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Arthritis Care Res (Hoboken). 2012 Jul;64(7):1054-60. doi: 10.1002/acr.21638.

Adherence with intravenous zoledronate and intravenous ibandronate in the United States Medicare population.

Author information

  • 1University of Alabama at Birmingham, AL, USA. jcurtis@uab.edu

Abstract

OBJECTIVE:

To evaluate adherence to drug therapy among new users of zoledronate and intravenous (IV) ibandronate among US Medicare enrollees.

METHODS:

We used data from the Medicare 5% random sample to evaluate new users of IV zoledronate and IV ibandronate with continuous Part A and Part B fee-for-service coverage. The outcome was adherence as quantified by the proportion of days covered (PDC) measured continuously and dichotomously (≥ 80%). Followup time extended from 18-27 months for all individuals. Factors associated with low adherence to zoledronate were evaluated with logistic regression.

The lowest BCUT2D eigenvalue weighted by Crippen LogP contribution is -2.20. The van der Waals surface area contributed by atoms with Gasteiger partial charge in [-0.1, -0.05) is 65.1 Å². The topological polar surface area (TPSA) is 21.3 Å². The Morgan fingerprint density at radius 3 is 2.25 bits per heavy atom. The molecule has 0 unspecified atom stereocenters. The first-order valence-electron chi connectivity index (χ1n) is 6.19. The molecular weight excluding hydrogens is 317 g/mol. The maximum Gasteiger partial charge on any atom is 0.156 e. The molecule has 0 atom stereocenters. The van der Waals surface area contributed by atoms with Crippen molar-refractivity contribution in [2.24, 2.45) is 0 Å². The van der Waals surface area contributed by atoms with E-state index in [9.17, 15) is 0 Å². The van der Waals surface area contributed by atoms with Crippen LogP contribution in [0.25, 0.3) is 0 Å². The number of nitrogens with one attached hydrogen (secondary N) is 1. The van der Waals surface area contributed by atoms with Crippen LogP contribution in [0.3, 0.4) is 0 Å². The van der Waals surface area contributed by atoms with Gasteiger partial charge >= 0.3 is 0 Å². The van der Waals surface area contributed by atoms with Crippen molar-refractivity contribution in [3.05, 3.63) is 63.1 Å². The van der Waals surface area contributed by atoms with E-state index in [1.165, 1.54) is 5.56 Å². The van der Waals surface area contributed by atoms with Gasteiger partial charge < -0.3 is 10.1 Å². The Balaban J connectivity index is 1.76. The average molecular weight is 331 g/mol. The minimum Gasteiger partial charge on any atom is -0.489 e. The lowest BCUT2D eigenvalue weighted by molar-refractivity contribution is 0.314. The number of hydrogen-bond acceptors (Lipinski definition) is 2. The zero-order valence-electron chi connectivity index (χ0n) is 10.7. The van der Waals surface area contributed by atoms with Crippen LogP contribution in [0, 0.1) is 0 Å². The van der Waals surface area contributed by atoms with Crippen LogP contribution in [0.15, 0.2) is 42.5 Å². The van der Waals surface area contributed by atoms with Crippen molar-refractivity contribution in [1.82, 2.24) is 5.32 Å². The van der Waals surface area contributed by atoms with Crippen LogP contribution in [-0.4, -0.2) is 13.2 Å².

RESULTS:

We identified 775 new users of zoledronate and 846 new users of IV ibandronate. For both drugs, 30-48% of the first infusions were given in an outpatient infusion center, not in a physician's office. The mean PDC for zoledronate users was 82%, which was greater than the mean PDC for the IV ibandronate users (58-62% depending on the time period; P < 0.0001). Approximately 30% of zoledronate users did not receive a second infusion. Factors associated with low adherence to zoledronate included older age and receipt of the first infusion in an outpatient infusion center rather than a physician's office.

CONCLUSION:

Less frequently dosed IV bisphosphonates have not resolved the problem of suboptimal adherence with prescription osteoporosis medications. Interventions continue to be warranted to improve long-term adherence to osteoporosis treatments.

Copyright © 2012 by the American College of Rheumatology.

PMID:
22328117
[PubMed - indexed for MEDLINE]
PMCID:
PMC3355221
Free PMC Article
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